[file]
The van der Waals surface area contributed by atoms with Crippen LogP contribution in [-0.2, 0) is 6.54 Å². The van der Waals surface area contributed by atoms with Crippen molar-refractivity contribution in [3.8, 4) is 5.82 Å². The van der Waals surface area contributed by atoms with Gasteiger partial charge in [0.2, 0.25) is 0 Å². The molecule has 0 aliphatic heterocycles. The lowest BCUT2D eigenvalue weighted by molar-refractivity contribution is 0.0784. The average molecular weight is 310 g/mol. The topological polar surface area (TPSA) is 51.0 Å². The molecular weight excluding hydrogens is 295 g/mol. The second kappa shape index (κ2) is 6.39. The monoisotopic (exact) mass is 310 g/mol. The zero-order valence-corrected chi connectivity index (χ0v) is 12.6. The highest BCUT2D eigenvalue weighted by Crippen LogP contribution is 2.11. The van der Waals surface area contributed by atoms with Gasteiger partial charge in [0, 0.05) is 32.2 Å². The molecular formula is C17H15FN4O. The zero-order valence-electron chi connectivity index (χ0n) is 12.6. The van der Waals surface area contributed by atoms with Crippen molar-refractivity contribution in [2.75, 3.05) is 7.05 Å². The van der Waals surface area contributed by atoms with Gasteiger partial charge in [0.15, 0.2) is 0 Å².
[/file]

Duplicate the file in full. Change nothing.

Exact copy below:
The van der Waals surface area contributed by atoms with Crippen LogP contribution in [-0.2, 0) is 6.54 Å². The van der Waals surface area contributed by atoms with Crippen molar-refractivity contribution in [3.8, 4) is 5.82 Å². The van der Waals surface area contributed by atoms with Gasteiger partial charge in [0.2, 0.25) is 0 Å². The molecule has 0 aliphatic heterocycles. The lowest BCUT2D eigenvalue weighted by molar-refractivity contribution is 0.0784. The average molecular weight is 310 g/mol. The topological polar surface area (TPSA) is 51.0 Å². The molecular weight excluding hydrogens is 295 g/mol. The second kappa shape index (κ2) is 6.39. The monoisotopic (exact) mass is 310 g/mol. The zero-order valence-corrected chi connectivity index (χ0v) is 12.6. The highest BCUT2D eigenvalue weighted by Crippen LogP contribution is 2.11. The van der Waals surface area contributed by atoms with Gasteiger partial charge in [0, 0.05) is 32.2 Å². The molecular formula is C17H15FN4O. The zero-order valence-electron chi connectivity index (χ0n) is 12.6. The van der Waals surface area contributed by atoms with Crippen molar-refractivity contribution in [2.75, 3.05) is 7.05 Å². The van der Waals surface area contributed by atoms with Gasteiger partial charge in [0.15, 0.2) is 0 Å².